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If you have any information that you feel belongs in this section, it would be greatly appreciated.
This only covers Windows 3.1 with ATM. Font is a four-letter word in Windows versions prior to 3.1 due to the distinctions between screen fonts and printer fonts. The upgrade price of Windows 3.1 is justified by the integration of TrueType into the package and the inclusion of useful fonts for all printers.
Commercial fonts usually have installation instructions with their manuals. The approach may differ from the method used for PD and shareware fonts.
To install PD and shareware fonts in Windows 3.1:
Word for Windows (W4W) stores font/printer information in its own initialization files. After you add new fonts, you have to tell W4W that the printer can use the new fonts. Do this by selecting "Printer Setup`` from the W4W main "File" menu item, click on the "Setup'' button, and then click on two ``Ok'' buttons to back out of the setup mode.
There are two upgrade packages available from Microsoft for Win3.1. There is the standard version which contains TrueType support, and about six font families (Times New Roman, Arial, Courier, Symbols, Wingdings, etc.). It costs something like $50 (US). The second version contains a number of TrueType fonts that includes equivalents for the 35 standard Postscript fonts. This adds an additional $50, which is a pretty good value. However, if you plan on buying Microsoft's PowerPoint, it includes the same additional fonts/typefaces. So you can save money by not buying the fonts twice.
``There is a procedure which Windows must go through when an application requests a font. Each font contains a list of attributes such as Family, FaceName, Height, Width, Orientation, Weight, Pitch, etc. When an application requests a font, it fills out a logical font for Windows containing the necessary attributes, then starts going through a font mapping algorithm to determine which of the installed fonts most closely matches the requested (logical) font. Penalties are applied against fonts whose attributes do not match the logical font, until the fonts with the fewest penalties are determined. If there is a ``tie'', Windows may need to rely on the order of the fonts in the WIN.INI file to determine the ``winner''.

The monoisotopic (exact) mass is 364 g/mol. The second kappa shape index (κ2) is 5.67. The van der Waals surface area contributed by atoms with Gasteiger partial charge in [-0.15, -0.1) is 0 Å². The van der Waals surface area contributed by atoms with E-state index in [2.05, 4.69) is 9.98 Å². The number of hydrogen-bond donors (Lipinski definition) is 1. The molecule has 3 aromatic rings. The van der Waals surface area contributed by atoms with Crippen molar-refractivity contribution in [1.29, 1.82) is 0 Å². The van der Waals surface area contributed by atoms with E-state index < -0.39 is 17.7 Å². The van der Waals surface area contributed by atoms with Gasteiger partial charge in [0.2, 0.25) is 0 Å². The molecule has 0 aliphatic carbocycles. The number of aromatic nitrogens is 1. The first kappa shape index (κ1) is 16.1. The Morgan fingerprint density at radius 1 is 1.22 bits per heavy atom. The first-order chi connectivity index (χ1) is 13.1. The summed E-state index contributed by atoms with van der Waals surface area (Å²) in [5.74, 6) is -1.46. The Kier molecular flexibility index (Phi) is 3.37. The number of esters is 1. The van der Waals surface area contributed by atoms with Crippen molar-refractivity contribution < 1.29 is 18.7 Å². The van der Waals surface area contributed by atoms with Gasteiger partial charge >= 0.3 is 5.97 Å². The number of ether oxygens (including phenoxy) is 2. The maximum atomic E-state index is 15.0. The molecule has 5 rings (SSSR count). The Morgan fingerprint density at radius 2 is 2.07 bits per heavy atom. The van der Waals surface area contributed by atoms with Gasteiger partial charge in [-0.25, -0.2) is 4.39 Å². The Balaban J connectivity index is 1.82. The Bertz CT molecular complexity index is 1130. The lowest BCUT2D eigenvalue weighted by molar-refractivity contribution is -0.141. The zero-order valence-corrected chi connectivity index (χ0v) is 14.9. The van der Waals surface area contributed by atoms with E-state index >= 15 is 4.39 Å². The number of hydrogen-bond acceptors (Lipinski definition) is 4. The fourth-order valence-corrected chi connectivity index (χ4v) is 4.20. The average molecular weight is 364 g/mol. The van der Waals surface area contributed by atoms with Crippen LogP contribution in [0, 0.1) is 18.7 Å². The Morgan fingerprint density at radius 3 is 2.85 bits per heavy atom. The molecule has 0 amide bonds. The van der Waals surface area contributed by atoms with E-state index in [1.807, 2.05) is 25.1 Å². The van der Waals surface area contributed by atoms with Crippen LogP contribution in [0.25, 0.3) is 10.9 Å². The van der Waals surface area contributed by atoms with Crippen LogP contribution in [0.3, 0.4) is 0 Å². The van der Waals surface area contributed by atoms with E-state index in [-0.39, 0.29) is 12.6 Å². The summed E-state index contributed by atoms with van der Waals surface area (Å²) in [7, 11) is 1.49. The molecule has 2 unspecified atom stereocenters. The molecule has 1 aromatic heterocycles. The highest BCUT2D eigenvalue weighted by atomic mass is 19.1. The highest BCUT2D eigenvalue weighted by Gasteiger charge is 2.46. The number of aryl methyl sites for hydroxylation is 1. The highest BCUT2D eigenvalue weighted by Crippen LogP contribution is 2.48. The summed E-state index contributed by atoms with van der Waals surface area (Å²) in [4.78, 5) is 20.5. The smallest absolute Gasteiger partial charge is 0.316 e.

If the fonts you want are in your WIN.INI file, and show up in Windows' Control Panel, then try moving them higher in your WIN.INI file with a file edittor such as SYSEDIT.''
CAUTION: While many Windows 3.1 users would like to have many TrueType fonts at their disposal (and they are many available in the PD) a word of caution. A large number (>50) TT fonts will slow down your windows startup time. This occurs as every installed font is listed in the win.ini file, and Windows has to go through the entire file before starting up. While this may not affect most users, it will especially affect users of CorelDraw!, so be warned.
It is an unfortunate fact that almost all MS-DOS programs do things differently. Your best bet is to read the manual that comes with the program you want to use.